My ex recently was remarried. When my eight year old son Brandon came back from his last visit, he announced that his dad and step-mom told him that he should call his step-mom “Mommy.” Brandon happily announced: “I have two mommies now!”
Alisa, I thought I was going to puke. I didn’t know whether to cry or scream. I am so angry I don’t know what to do. I didn’t say anything to him, but I feel that I have to put a stop to this. Don’t I? What should I do?
I feel for you, and I’m sorry this is so painful. I wish I could say that there is a simple right or wrong answer, but I don’t trust cookie cutter answers to these types of questions. People love to spout things like “That is just wrong! A child should not call his step-mom “Mommy!” as if somehow this answer was delivered from above. But it is just someone’s opinion based on absolutely nothing except maybe what they would like to be true. These kinds of questions are complicated and deserve deeper and more thoughtful consideration.
Cynthia, I know that you care deeply for Brandon and that there is nothing more important in life than him. Because I know you feel that way, I’m sure that you have two goals for him. One, to raise Brandon to be a happy and well-adjusted person, and two, to have a wonderful, connected relationship with him.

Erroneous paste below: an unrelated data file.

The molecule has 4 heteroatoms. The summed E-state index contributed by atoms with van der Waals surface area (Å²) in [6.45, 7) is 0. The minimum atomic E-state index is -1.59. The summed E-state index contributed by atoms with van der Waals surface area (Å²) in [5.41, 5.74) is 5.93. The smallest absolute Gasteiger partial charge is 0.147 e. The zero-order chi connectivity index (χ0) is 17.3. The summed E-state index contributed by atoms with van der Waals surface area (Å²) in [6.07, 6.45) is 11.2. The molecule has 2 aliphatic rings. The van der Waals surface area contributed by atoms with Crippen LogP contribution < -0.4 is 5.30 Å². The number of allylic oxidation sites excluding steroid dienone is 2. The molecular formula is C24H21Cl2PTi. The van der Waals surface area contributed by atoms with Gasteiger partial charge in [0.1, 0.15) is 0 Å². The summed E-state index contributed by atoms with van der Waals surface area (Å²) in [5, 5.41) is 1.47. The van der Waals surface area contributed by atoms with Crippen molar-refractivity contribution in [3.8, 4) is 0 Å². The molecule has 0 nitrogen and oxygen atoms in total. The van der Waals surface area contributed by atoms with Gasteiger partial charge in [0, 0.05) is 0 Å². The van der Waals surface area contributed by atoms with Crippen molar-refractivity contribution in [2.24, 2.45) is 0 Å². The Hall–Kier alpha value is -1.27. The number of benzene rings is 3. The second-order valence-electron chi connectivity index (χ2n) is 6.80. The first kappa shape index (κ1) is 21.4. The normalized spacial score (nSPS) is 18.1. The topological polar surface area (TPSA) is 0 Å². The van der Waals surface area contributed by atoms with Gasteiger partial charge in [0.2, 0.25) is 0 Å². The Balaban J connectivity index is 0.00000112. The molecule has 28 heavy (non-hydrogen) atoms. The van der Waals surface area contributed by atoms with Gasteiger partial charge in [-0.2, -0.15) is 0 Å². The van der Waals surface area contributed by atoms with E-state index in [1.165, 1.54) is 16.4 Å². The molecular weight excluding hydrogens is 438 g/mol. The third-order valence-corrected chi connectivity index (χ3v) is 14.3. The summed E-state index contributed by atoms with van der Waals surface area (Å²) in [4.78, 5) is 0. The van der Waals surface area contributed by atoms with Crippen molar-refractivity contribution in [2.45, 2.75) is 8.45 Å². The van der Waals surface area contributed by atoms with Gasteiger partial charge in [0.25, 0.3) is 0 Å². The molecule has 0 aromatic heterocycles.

Given those goals, let’s take a look at your question. Your best shot at helping Brandon be happy and well-adjusted is by being attuned to him. Current brain research shows that being alert to children’s needs and emotional states, feeling into their experience, really knowing who they are, “seeing” who they are, being “present” with them, caring about who they are, is the most important ingredient in helping them grow up to be happy and well-adjusted, and helping you have a connected meaningful relationship with them. When you are connected deeply to them, they trust you and you are more likely to have an influence on them.
It is important to consider Brandon’s emotional experience in this situation. It sounds like Brandon felt happy and safe when he made the announcement to you that he had two mommies. Given that, if you express anger, it is likely to create a state of confusion for him. If you say: “Brandon, you only have one mommy and you may not call your step-mom “Mommy!” you will be putting him in the middle, pitting him against his dad, which is the last thing you want to do. Children need their worlds to feel whole, and expressing yourself this way would be unsettling to say the least. It puts him in the position of trying to please both you and his dad, and not knowing how. This makes his world a shaky and unhappy place. He will also be more cautious about sharing things with you because he will be afraid of your reaction.
Now Cynthia, you can try to talk to his dad and his step-mom about your feelings about this matter. You can ask them to change their stance. If you do this, it is essential that you do it when Brandon is not around. Also, be sure that you have gotten yourself to a place of calm before you approach them. If you are angry, it is quite likely that you will get nowhere. However, even if you are calm and reasonable, they may not be. Be prepared for that.
In the end, if your ex doesn’t agree with your request, I think it would be best to just let it go. Ha! Don’t you love when people tell you to just let things go? When I say that, I know that it will not be easy. It will be very hard to let go. But you will be benefitting Brandon, and yourself by doing so. So how do you go about letting go?